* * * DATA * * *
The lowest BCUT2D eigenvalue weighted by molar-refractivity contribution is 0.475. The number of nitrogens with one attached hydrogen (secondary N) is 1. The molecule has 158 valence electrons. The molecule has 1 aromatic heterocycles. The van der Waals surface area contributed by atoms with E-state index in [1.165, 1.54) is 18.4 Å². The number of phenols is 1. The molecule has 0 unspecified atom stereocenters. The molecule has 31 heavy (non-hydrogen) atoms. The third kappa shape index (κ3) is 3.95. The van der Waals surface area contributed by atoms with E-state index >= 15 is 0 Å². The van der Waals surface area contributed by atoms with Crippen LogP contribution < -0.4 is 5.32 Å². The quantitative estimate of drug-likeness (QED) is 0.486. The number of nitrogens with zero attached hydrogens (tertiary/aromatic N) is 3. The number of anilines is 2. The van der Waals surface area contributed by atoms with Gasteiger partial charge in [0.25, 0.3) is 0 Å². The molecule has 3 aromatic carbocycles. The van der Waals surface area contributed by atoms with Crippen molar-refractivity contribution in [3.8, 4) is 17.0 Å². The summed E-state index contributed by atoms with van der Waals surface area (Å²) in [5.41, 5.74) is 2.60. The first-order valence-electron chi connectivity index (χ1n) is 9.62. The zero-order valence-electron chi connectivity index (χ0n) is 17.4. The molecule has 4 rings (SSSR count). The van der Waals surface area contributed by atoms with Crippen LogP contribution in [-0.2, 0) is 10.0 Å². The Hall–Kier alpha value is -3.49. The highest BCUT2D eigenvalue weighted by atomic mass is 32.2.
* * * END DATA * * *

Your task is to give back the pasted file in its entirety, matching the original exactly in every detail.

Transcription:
The lowest BCUT2D eigenvalue weighted by molar-refractivity contribution is 0.475. The number of nitrogens with one attached hydrogen (secondary N) is 1. The molecule has 158 valence electrons. The molecule has 1 aromatic heterocycles. The van der Waals surface area contributed by atoms with E-state index in [1.165, 1.54) is 18.4 Å². The number of phenols is 1. The molecule has 0 unspecified atom stereocenters. The molecule has 31 heavy (non-hydrogen) atoms. The third kappa shape index (κ3) is 3.95. The van der Waals surface area contributed by atoms with E-state index >= 15 is 0 Å². The van der Waals surface area contributed by atoms with Crippen LogP contribution < -0.4 is 5.32 Å². The quantitative estimate of drug-likeness (QED) is 0.486. The number of nitrogens with zero attached hydrogens (tertiary/aromatic N) is 3. The number of anilines is 2. The van der Waals surface area contributed by atoms with Gasteiger partial charge in [0.25, 0.3) is 0 Å². The molecule has 3 aromatic carbocycles. The van der Waals surface area contributed by atoms with Crippen molar-refractivity contribution in [3.8, 4) is 17.0 Å². The summed E-state index contributed by atoms with van der Waals surface area (Å²) in [5.41, 5.74) is 2.60. The first-order valence-electron chi connectivity index (χ1n) is 9.62. The zero-order valence-electron chi connectivity index (χ0n) is 17.4. The molecule has 4 rings (SSSR count). The van der Waals surface area contributed by atoms with Crippen LogP contribution in [-0.2, 0) is 10.0 Å². The Hall–Kier alpha value is -3.49. The highest BCUT2D eigenvalue weighted by atomic mass is 32.2.